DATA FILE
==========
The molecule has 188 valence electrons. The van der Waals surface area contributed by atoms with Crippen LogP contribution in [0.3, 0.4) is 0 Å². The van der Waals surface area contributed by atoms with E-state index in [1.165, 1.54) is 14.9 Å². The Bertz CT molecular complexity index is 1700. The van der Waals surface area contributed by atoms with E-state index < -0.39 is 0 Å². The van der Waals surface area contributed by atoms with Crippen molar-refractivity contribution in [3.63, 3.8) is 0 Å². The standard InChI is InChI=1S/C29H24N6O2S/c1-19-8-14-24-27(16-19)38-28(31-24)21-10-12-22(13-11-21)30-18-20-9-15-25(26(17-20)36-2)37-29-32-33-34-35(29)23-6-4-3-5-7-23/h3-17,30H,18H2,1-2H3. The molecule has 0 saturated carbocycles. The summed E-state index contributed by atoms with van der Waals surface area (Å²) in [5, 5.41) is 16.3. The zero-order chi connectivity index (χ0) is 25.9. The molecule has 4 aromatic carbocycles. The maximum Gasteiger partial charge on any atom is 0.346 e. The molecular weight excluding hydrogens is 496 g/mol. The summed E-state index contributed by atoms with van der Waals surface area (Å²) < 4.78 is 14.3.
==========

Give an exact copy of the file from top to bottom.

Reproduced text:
The molecule has 188 valence electrons. The van der Waals surface area contributed by atoms with Crippen LogP contribution in [0.3, 0.4) is 0 Å². The van der Waals surface area contributed by atoms with E-state index in [1.165, 1.54) is 14.9 Å². The Bertz CT molecular complexity index is 1700. The van der Waals surface area contributed by atoms with E-state index < -0.39 is 0 Å². The van der Waals surface area contributed by atoms with Crippen molar-refractivity contribution in [3.63, 3.8) is 0 Å². The standard InChI is InChI=1S/C29H24N6O2S/c1-19-8-14-24-27(16-19)38-28(31-24)21-10-12-22(13-11-21)30-18-20-9-15-25(26(17-20)36-2)37-29-32-33-34-35(29)23-6-4-3-5-7-23/h3-17,30H,18H2,1-2H3. The molecule has 0 saturated carbocycles. The summed E-state index contributed by atoms with van der Waals surface area (Å²) in [5, 5.41) is 16.3. The zero-order chi connectivity index (χ0) is 25.9. The molecule has 4 aromatic carbocycles. The maximum Gasteiger partial charge on any atom is 0.346 e. The molecular weight excluding hydrogens is 496 g/mol. The summed E-state index contributed by atoms with van der Waals surface area (Å²) < 4.78 is 14.3.